Expert Balance – Erik Kondo

Experts have great balancing ability. Non-experts do not.



Balancing is defined as: “to offset or compare the value of (one thing) with another.”

“The cost of obtaining such information needs to be balanced against its benefits”

Synonyms: compare, evaluate, consider, assess, appraise, and estimate

“It is a matter of balancing advantages against disadvantages”


Experts are able to accurately evaluate both sides of a situation and determine what mixture creates an effective outcome. On the other hand, a Non-expert may thoroughly understand one side, but he or she does not understand both sides of the situation. Therefore, this person is unable to create balance. In terms of self-defense methodologies, the two sides are the Benefit (advantage) vs. the Cost (disadvantages).

A person that only focuses only on one side, either the Cost or the Benefit of a methodology, is by definition – a Non-expert. No matter how adapt a person maybe at exemplifying or articulating the Benefit of his or her methodology, if he or she cannot equally show examples of, or articulate the Cost of this methodology, this person is not an Expert.

When you encounter an article, post, story, etc that only promotes the Benefits of a certain self-defense methodology (technique, weapon, etc) and it ignores the Cost, you are absorbing Non-expert information. Everything has an associated cost. The most effective methodologies balance out at high benefit and low cost. Ineffective methodologies balance out at low benefit and high cost.

A popular method used by Non-experts is to use a specific example of an attack on an innocent victim, and then explain only the Benefit of his or her favorite methodology in terms of these examples. The example promotes the Benefit, but without understanding the associated Cost, there is no transfer of useful information.

The Benefit results from the sum of the advantages provided by the methodology multiplied by the chances that the advantages will be realized. The Cost results from the sum of disadvantages provided by the methodology multiplied by the chances of the disadvantages being realized.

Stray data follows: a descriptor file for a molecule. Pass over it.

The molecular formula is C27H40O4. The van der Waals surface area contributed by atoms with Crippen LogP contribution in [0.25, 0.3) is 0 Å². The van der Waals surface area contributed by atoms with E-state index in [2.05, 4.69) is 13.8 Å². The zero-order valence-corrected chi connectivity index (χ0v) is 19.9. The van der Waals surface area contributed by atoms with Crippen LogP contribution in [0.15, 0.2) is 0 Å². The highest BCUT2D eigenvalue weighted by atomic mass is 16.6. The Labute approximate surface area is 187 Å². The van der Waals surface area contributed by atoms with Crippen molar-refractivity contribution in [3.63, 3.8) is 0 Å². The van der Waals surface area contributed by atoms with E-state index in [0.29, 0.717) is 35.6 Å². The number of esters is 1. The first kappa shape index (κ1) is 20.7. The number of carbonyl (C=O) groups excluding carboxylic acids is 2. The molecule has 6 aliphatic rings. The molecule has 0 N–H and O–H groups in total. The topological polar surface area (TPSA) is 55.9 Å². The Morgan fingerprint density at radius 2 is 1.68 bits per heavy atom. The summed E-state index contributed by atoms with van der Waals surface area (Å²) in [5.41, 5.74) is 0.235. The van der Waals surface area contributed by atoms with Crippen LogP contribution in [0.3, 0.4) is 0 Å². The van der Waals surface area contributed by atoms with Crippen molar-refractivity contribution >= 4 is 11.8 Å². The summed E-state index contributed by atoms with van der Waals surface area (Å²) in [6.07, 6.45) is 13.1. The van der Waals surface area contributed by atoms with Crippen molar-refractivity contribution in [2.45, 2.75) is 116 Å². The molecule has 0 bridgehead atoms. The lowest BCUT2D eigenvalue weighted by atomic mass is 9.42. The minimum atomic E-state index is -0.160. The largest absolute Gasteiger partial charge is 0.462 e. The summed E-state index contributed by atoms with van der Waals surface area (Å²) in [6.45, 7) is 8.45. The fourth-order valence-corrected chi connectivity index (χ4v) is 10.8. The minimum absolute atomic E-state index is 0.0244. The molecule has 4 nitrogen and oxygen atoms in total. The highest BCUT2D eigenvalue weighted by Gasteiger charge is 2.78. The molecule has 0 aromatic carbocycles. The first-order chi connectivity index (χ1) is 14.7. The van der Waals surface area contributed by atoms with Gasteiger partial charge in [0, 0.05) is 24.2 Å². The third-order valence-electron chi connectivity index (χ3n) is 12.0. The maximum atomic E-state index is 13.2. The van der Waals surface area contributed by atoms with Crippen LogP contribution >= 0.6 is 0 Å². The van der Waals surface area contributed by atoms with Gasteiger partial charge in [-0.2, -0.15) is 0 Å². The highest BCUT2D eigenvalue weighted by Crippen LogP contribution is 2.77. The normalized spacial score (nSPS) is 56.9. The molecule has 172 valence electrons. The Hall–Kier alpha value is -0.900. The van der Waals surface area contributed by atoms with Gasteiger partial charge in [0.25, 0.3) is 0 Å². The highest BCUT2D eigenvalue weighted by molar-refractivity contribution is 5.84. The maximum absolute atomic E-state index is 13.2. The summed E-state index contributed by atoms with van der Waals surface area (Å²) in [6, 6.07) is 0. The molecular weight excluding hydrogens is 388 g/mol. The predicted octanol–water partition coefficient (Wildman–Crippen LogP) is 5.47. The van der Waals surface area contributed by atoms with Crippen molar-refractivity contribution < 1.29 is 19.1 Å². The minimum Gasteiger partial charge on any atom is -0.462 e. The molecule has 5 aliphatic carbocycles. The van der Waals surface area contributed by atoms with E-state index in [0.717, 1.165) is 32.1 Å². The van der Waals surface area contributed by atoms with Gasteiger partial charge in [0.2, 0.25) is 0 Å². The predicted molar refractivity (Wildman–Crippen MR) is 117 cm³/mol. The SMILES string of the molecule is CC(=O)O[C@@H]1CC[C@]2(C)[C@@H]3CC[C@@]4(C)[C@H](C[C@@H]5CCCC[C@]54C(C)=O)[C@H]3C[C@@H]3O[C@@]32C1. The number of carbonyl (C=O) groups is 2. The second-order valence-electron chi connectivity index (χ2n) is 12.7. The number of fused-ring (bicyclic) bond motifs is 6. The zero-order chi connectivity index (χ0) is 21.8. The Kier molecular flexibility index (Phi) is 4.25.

For example, a person who was assaulted by a punch to the head, would have clearly benefited by wearing a helmet. It is a wide spread practice of expert police and military operatives who are about to enter into dangerous situations to wear protective headgear.

For the police and military, the Benefit of wearing a helmet into action is high and the relative Cost is low. But the opposite case exists for the average civilian. The Benefit is low, while the associated Cost is high. The Benefit is low for the civilian because the odds of being punched in the head at any given time is extremely low. While the financial cost of purchasing a helmet is minimal, there is a high social cost for a person to wear a helmet in his or her everyday life as a protective measure against being punched in the head. The police and military do not suffer this same social cost. In fact, they are expected to wear a helmet. In certain aspects, wearing the helmet and protective gear may also create increased social status. Whereas for the civilian, this same protective gear creates lower social status in the form of social isolation.

Experts of all types (race car drivers, bike racers, etc), wear helmets while civilians do not. The reason for this difference is explained by the Cost/Benefit analysis. The Expert is much more likely to receive the Benefit, and thus her or she is willing to pay the associated Cost (helmets can be heavy, hot, and uncomfortable).

When someone touts the Benefit of a particular weapon or self-defense technique in a certain situation, does he or she also explain the Cost? Non-experts may be well versed in the Benefit, but know little of the Cost. It is impossible to create the expert balance that forms high Benefit/low Cost situations without fully taking into consideration both the Benefit and the Cost of the methodology.

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